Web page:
With Kogi masks, Colombia wants more ancestral treasures to return home

The Kogi Kágaba masks on display the Bellevue Palace in Berlin. Photo: Cancillería

When Colombian President Gustavo Petro visited Berlin on June 16, his German counterpart, Frank-Walter Steinmeier, presided over a ceremony at the Bellevue Palace to mark the repatriation of two ancestral masks that belonged to the Kogi people.

Carved from wood in the mid-15th century and used in rituals by the ancestral people, the so-called Kágaba masks were taken out of Colombia by the German ethnologist Konrad Theodor Preuss (1869-1938) during the early 20th century to be safeguarded by the Prussian Cultural Heritage Foundation, an institution that oversees and manages a vast array of museums, libraries, archives, and research institutes. It was established in 1957 to preserve and promote Germany’s cultural heritage.

Given the importance of the Kogi’s sacred artifacts and their means of connecting with the natural world and spirits of the world’s highest coastal mountain range—the Sierra Nevada de Santa Marta—the issue that the masks were preserved with chemicals to prevent wood decay from beetles and microbial infestations was not raised at the ceremony but was confirmed by Rudolf Parzinger, president of the Foundation. “The masks were indeed contaminated with chemicals (…) and we still have some doubts over whether they can be directly worn in front of the face,” he said.

The return of the sacred masks to a community that does not have the means to protect their antiquities from the humidity of a high-altitude rainforest, nor from the threat of illegal traffickers in historical artifacts, did not deter the Colombian Government from reclaiming two items from Preuss’ vast collection of Pre-Columbian objects from the Tayrona, Kogi, and other indigenous groups. Preuss’ objects were central to research on indigenous culture, language, ritual, and way of life in pre-colonial Colombia.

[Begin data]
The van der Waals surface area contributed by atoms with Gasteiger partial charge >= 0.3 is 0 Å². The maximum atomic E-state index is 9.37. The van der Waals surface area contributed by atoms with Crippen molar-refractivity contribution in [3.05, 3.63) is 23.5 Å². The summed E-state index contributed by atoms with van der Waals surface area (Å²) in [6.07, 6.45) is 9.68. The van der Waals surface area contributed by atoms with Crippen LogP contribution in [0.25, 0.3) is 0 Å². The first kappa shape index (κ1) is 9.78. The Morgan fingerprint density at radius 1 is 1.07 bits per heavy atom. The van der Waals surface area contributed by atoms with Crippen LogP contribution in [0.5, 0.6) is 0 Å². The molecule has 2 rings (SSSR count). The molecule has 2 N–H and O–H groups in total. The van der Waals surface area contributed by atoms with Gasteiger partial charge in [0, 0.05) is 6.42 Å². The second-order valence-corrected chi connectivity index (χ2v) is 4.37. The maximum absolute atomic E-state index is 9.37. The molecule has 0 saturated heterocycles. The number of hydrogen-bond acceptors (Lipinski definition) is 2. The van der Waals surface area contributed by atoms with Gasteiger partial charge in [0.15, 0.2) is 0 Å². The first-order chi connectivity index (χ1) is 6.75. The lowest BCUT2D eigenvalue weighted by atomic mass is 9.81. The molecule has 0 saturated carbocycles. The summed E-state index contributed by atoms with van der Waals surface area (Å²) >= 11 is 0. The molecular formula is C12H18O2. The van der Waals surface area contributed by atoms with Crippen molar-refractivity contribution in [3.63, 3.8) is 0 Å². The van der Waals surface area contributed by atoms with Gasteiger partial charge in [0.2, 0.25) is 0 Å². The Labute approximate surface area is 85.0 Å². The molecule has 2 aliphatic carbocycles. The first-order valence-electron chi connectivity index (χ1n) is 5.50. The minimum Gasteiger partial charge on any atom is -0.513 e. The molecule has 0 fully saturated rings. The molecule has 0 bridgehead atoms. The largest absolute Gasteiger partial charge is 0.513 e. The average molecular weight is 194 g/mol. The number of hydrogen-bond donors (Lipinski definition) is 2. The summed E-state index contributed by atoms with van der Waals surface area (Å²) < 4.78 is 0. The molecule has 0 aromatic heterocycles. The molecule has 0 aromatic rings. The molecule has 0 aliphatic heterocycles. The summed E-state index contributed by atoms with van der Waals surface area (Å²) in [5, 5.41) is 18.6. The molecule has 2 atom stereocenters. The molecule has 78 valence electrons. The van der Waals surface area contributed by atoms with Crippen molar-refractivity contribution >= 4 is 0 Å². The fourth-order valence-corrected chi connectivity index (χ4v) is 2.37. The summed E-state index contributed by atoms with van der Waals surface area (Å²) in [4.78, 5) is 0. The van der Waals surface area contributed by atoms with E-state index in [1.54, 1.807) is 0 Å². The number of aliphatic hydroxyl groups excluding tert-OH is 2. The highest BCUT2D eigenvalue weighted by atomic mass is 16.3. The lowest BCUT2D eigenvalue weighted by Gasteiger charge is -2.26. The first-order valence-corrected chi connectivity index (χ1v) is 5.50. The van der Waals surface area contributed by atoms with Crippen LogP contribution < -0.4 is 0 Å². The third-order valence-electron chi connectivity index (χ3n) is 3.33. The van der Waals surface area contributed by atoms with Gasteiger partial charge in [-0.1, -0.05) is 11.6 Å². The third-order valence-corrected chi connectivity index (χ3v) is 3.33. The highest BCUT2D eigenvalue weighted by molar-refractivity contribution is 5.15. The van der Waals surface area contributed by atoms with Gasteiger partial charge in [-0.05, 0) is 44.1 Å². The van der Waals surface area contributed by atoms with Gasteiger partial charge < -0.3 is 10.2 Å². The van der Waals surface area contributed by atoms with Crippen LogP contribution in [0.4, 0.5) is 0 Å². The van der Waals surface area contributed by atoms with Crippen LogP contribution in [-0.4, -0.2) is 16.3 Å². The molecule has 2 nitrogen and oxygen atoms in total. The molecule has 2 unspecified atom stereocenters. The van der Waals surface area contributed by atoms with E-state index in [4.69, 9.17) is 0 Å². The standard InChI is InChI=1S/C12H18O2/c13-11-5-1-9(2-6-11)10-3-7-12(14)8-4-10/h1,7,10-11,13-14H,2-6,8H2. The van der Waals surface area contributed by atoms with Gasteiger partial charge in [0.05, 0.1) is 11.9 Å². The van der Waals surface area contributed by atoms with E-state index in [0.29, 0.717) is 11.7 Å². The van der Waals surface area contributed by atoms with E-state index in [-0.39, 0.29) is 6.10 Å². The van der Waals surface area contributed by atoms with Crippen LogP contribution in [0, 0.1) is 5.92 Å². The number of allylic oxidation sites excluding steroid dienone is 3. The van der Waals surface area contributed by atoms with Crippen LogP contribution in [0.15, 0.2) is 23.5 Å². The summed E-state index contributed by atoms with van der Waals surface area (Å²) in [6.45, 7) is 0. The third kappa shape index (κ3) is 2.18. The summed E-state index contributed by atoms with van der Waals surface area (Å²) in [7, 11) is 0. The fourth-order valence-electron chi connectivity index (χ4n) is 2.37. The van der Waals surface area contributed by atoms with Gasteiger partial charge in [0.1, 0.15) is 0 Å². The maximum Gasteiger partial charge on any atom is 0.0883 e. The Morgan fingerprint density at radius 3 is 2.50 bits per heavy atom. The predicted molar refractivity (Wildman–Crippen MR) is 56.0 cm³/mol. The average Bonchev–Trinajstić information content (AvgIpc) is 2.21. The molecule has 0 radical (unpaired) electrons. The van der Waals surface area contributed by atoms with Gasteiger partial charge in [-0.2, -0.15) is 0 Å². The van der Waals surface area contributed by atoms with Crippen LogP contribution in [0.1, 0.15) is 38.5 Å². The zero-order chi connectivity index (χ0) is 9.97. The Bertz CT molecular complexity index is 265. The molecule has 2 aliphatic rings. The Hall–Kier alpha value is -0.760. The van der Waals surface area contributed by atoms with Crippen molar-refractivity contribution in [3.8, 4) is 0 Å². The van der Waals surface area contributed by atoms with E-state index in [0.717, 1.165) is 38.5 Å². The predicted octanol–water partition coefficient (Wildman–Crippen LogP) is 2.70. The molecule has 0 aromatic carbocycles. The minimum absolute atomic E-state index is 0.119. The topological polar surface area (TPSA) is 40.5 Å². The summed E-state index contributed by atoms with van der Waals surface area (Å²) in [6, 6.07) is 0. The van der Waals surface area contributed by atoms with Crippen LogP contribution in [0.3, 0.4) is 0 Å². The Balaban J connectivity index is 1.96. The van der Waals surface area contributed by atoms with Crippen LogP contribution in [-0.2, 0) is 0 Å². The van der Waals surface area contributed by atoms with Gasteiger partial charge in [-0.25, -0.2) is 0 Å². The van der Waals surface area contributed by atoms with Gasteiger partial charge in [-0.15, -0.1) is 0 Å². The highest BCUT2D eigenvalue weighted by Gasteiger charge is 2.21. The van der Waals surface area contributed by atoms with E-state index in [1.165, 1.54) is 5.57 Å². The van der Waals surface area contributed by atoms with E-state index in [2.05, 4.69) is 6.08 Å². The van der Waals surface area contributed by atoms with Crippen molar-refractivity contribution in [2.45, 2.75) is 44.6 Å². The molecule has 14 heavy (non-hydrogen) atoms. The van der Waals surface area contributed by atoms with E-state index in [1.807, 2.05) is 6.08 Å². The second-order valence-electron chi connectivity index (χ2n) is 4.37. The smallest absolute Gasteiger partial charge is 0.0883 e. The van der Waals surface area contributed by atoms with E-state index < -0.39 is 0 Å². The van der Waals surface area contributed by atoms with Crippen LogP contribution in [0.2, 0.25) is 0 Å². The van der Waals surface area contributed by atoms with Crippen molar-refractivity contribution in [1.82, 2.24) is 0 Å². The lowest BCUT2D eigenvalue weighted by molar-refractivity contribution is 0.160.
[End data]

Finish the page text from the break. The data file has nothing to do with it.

“The Kogi community will decide what will happen to the masks. I would like a museum in Santa Marta, but that’s just an idea, and we have to wait for the Kogi’s idea,” stated Petro. Parzinger, who oversees the famous Museum Island in Berlin – a UNESCO World Heritage Site – as well as the Altes Museum, Neues Museum, Pergamon, and Alte Nationalgalerie, also agrees that the destiny of the masks belongs to the Sierra Nevada. “Whether they go into a museum, a temple, or are used in rituals, that is up to the Kogi.”

The masks, which will be almost impossible to see for outsiders, are at the heart of a larger government objective to repatriate the country’s patrimonial heritage housed in museums and private collections. The task of identifying archaeological and anthropological items is the responsibility of the Colombian Foreign Ministry- Cancillería – through its Embassies around the world.

The objects are then handed over to the Colombian Institute of Anthropology and Natural History (ICANH). So far this year, the country has repatriated 625 items, an average of 50 per month. “We have a protocol in place to transport these objects, to ensure their conservation and safety, as well as their preservation once in the country,” stated Elizabeth Taylor Jay, Vice-Minister for Multilateral Affairs of the Foreign Ministry.

“The majority of the objects will stay in the collections of museums nationwide,” she told El Tiempo. Among the objects recovered this year from foreign governments—including Switzerland, the United Kingdom, the US, and France—are representations of the pre-Hispanic Tayrona, Quimbaya, Calima, Sinú, and Nariño cultures. The works are made from bone, stone, precious metals, or seashells.

Under Colombian law, it is illegal to export the country’s patrimonial treasures, and travelers caught with pre-Columbian items face heavy fines and the confiscation of the goods. With the return of the Kogi Kágaba masks, the Colombian Government now wants the German Government to hand over 35 stone statues belonging to the San Agustín culture, which Preuss took out of the country after World War I.

The statues, as tall as 3 feet and estimated to be 1,000 years old, are on display in the German capital, and others are in storage at Berlin’s Ethnological Museum. The San Agustín collection of “supernatural” statues is the largest outside Colombia, and the distinctive attraction of the San Agustín Archaeological Park in southern Colombia.